The Christmas bells have started chiming to usher in the festive mood. It’s the time of the year that brings excitement, cheer, ecstasy and above all hope. For many, however, the Christmas time lands them in financial hot water. While surfing on the net, I came across a survey that says that an average American spends around $750 dollars on holiday gifts and accessories. So, for a family that comprises of two adults the figure comes around $1500!!! Isn’t it scary?
I have seen people who don’t even have a spare $100 in their accounts but borrow money in the run up to eat and have fun in Christmas. It doesn't have to be this way. Though Christmas is a party time but you have to remain careful and more importantly financially organized so that you don’t fall into the debt trap. If you go through our Christmas budgeting forum, you would find that people start planning for the Christmas holiday activities and spending in advance so that they don’t become a budget breaker.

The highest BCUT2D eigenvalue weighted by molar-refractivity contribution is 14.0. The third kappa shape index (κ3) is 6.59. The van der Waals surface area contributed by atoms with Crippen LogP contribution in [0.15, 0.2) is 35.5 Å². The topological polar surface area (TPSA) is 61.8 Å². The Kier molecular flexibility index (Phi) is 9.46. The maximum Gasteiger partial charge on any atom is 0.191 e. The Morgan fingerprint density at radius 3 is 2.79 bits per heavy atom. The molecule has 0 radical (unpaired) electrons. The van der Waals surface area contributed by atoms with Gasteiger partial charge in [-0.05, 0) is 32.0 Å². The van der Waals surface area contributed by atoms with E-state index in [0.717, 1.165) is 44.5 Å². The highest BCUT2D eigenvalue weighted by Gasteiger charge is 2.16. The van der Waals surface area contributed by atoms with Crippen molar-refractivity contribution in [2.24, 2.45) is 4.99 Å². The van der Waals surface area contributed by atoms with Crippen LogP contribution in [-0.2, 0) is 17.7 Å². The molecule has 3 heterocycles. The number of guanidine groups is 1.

For many, Christmas without gifts is not a Christmas!!! So, gifts are definitely a major expense for Christmas, but if you look carefully Christmas expense is not all about gifts….there is food, entertainment activities, home and Christmas tree decoration, gift wrapping and cards too. These are some of the hidden expenses that will quickly add up and you can go over budget. So take some time to forecast their costs, while you budget a spending plan on this Christmas.
While you are chalking out a spending plan, calculate the disposable income you can contribute for the Christmas costs. For instance, if you had started planning for Christmas some 6 months back then calculate the amount you will be able to contribute each week so that it covers your expected Christmas costs. Don't be disheartened if the amount per week seems small. If you save $10.00 or $20.00 per week over these 6 months, then it can provide you with quite a hefty nest egg. And if your estimated expense is exceeding the amount saved in your nest then you will have to re-figure your spending plan to a more realistic amount.
These are some of the things that I do to avoid Christmas debt hangover…if you have something more to share then feel free to share.